Shining a light on impulse to seek sun

Medical Matters

May 25, 2007|By Judy Foreman | Judy Foreman,Special to the Sun

Are people genetically programmed to seek the sun?

Personally, I've always thought so. And now a new study suggests that there may really be a genetic impulse to seek the sun, though there's plenty of evidence that excess exposure to sunlight can cause skin cancer.

In the study, published in the March 9 issue of CELL, Dr. David E. Fisher, director of the melanoma program at the Dana-Farber Cancer Institute, reported that the same biochemical process that leads to skin tanning also raises levels of a natural opiate, the "feel good" chemical, beta-endorphin.

Evolution might have favored this because, by making sunning pleasurable, the body increases production of melanin, the pigment that makes the skin tan. People who can tan have a much lower risk of skin cancer, including melanoma, than non-tanners.

The link between sun exposure and release of beta-endorphins "is an intriguing hypothesis worthy of pursuit," said Dr. Hensin Tsao, director of the Massachusetts General Hospital melanoma and pigmented lesion center. He said he'd like to see follow-up research examine whether enough beta-endorphins are released during tanning to make people want to spend more time in the sun.

There's another interesting tidbit in all this: The body makes vitamin D in response to sunlight. As our ancestors migrated away from the equator, their skins got lighter. Gene mutations that triggered lighter skin would have allowed people to make sufficient vitamin D, even as sunlight became weaker.

But the cautious take: You should protect your skin most of the time with sunscreen and clothing, especially if you have fair skin and do not tan.

Is virtual colonography - a screen for colon cancer - ready for prime time?

Almost. In fact, by the end of the year, the American Cancer Society, which is working on new guidelines, may include virtual colonography as one of the recommended ways to screen Americans over 50 for colon cancer.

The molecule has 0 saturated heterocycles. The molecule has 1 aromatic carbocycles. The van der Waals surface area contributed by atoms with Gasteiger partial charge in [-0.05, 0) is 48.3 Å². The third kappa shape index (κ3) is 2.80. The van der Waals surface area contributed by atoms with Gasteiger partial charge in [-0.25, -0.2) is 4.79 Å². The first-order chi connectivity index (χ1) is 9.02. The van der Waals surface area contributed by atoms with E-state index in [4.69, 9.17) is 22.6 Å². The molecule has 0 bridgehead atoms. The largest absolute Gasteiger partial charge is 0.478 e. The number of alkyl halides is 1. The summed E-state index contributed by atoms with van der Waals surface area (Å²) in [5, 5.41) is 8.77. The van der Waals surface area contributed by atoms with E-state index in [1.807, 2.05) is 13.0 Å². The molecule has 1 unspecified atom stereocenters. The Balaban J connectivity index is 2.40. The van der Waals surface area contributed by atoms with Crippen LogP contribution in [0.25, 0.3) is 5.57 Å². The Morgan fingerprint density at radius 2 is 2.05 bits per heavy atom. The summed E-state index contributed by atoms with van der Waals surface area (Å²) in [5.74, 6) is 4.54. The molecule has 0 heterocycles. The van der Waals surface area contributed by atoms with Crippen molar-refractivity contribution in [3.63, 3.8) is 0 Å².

In a virtual colonography, the colon is examined by a CT scan - a less invasive screening method than conventional colonoscopy, in which patients often have to be sedated so a viewing tube can be inserted into the rectum.

Most insurers do not pay for virtual colonography, which costs about $650. But data expected to be published later this year, as well as a study published in the journal Cancer late last month, are building momentum for greater acceptance.

With virtual colonography, if polyps greater than 5 millimeters are found, the patient must go on to have a regular colonoscopy so that a doctor can snip the polyps out.

A growing body of evidence suggests that polyps of less than 5 millimeters are not dangerous so long as you get a repeat scan in 10 years, said Dr. Michael Zalis, director of CT colonography at Massachusetts General Hospital in Boston.

Since most polyps are this tiny, virtual colonography means that roughly 85 percent of the time, people need no further testing.

Though some gastroenterologists have feared that if everybody switches to virtual exams, their incomes could go down, Dr. Perry Pickhardt, the lead author of the Cancer study and a radiologist at the University of Wisconsin, said this has not happened in his program.

Because the virtual exam is less anxiety-provoking, more people get screened, he said. And there are enough people who do need further testing that gastroenterologists' business has increased, he said.

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